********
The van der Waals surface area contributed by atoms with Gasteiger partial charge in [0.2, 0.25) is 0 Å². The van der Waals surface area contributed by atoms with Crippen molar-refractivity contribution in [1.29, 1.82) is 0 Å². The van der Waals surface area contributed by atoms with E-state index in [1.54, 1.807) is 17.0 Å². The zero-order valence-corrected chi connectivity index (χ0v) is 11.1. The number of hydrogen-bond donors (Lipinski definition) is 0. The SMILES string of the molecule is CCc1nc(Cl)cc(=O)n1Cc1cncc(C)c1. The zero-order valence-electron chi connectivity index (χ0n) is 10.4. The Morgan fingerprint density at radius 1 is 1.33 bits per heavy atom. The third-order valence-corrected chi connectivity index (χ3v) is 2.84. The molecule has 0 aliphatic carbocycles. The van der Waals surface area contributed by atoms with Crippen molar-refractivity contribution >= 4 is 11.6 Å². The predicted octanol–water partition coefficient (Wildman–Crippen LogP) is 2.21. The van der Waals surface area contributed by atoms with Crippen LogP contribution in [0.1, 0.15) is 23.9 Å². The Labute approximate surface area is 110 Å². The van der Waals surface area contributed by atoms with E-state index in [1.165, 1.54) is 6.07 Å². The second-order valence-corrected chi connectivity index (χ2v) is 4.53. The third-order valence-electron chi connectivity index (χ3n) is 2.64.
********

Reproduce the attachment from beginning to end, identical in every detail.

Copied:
The van der Waals surface area contributed by atoms with Gasteiger partial charge in [0.2, 0.25) is 0 Å². The van der Waals surface area contributed by atoms with Crippen molar-refractivity contribution in [1.29, 1.82) is 0 Å². The van der Waals surface area contributed by atoms with E-state index in [1.54, 1.807) is 17.0 Å². The zero-order valence-corrected chi connectivity index (χ0v) is 11.1. The number of hydrogen-bond donors (Lipinski definition) is 0. The SMILES string of the molecule is CCc1nc(Cl)cc(=O)n1Cc1cncc(C)c1. The zero-order valence-electron chi connectivity index (χ0n) is 10.4. The Morgan fingerprint density at radius 1 is 1.33 bits per heavy atom. The third-order valence-corrected chi connectivity index (χ3v) is 2.84. The molecule has 0 aliphatic carbocycles. The van der Waals surface area contributed by atoms with Crippen molar-refractivity contribution >= 4 is 11.6 Å². The predicted octanol–water partition coefficient (Wildman–Crippen LogP) is 2.21. The van der Waals surface area contributed by atoms with Crippen LogP contribution in [0.1, 0.15) is 23.9 Å². The Labute approximate surface area is 110 Å². The van der Waals surface area contributed by atoms with E-state index in [1.165, 1.54) is 6.07 Å². The second-order valence-corrected chi connectivity index (χ2v) is 4.53. The third-order valence-electron chi connectivity index (χ3n) is 2.64.